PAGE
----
What cost customer retention?


In tough times, companies need to pay more attention to retaining paying customers…

You don’t believe that something bad will happen to you until it actually does. At least if you are an eternal optimist, which I am not, you’ll live in that level of self-denial. Regular followers of this column would have noted that more often than not, I choose to use the platform to air out problems that most of us face as consumers. Now, can I help it that all these problems have happened to me? Before you wonder when I’ll get down to brass tacks, forsooth…
I have had a pretty normal relationship with my mobile phone service till date. Paid a large deposit, used my phone on international roaming and always paid my bills in time. Like any normal customer should and would. But the last month has been pretty bad – the only two occasions I was near a payment facility, the lines were huge and the only notes I had to feed the machine were fifty Rial ones. Not quite the amount I wanted to put in there for a bill of only thirty.
Cut to a week later and I find myself listening to the recorded voice that tells you you cannot make a call. So now I have a choice… cancel meetings and rush out to pay the bill or ask customer service to intercede. I needn’t have bothered, for the much-vaunted customer service only serves to state the obvious, yes my calls are blocked because one bill of thirty Rials has not been paid on time and yes they know that I have five times that on deposit with them and yes the choice is mine if I want to change my mobile phone service.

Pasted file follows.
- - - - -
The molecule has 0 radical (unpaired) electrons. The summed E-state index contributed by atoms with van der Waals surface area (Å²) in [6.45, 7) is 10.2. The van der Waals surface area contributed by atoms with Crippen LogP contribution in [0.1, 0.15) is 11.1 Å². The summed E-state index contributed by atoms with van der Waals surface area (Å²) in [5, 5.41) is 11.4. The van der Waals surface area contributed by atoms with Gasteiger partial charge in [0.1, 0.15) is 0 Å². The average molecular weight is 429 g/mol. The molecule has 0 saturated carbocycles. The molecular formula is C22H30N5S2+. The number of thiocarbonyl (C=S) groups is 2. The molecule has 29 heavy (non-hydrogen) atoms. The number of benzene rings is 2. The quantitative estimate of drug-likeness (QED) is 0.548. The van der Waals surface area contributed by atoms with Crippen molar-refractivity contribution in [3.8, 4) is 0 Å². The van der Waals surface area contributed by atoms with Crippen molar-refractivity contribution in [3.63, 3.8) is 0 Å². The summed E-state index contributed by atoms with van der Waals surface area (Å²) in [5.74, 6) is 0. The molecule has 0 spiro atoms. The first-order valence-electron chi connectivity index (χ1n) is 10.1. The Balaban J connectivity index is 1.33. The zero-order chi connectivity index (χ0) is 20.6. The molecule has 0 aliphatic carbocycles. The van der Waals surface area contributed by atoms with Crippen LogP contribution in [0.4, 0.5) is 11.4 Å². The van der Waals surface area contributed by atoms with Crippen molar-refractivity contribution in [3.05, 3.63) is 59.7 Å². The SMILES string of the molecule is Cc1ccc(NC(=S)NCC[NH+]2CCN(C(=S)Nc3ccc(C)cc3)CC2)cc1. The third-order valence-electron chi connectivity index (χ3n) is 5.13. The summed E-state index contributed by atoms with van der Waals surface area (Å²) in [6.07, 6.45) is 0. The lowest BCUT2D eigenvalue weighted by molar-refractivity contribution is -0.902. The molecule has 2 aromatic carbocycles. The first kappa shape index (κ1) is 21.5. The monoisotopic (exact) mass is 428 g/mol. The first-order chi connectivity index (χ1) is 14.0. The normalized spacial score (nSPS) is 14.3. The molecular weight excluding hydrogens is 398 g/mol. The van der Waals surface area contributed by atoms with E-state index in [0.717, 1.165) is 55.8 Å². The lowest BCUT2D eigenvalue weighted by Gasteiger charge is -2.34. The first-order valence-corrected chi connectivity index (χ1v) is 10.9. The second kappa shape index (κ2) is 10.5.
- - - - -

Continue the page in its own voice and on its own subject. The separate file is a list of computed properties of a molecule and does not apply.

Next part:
Now, it isn’t as if the root of the problem doesn’t start with me – I can’t claim being busy as an excuse for not paying my bills on time. I should have delegated, but there again I hit a blank wall because I don’t want to use company resources to handle personal stuff.
But in this rather mundane description of a  non-issue, let’s not lose sight of a very pertinent part of the story – that of valuing the customers you have, understanding what it costs a service organisation to gain new customers and then realising that it is very easy for the customer to walk.
A quick back-of-envelope calculation tells me that I have spent more than 1500 Rials with my provider, always paid on time and would still walk away because of one instance of not being valued.
Some things are pretty evident in this. Obviously training isn’t as effective as it is made out to be, billing operates in a vacuum as do the operations and there is a human element lacking. Would it cost too much to have someone call up and tell you before the line is cut? Or push the case to a senior line manager to put on hold any action till the next bill is due?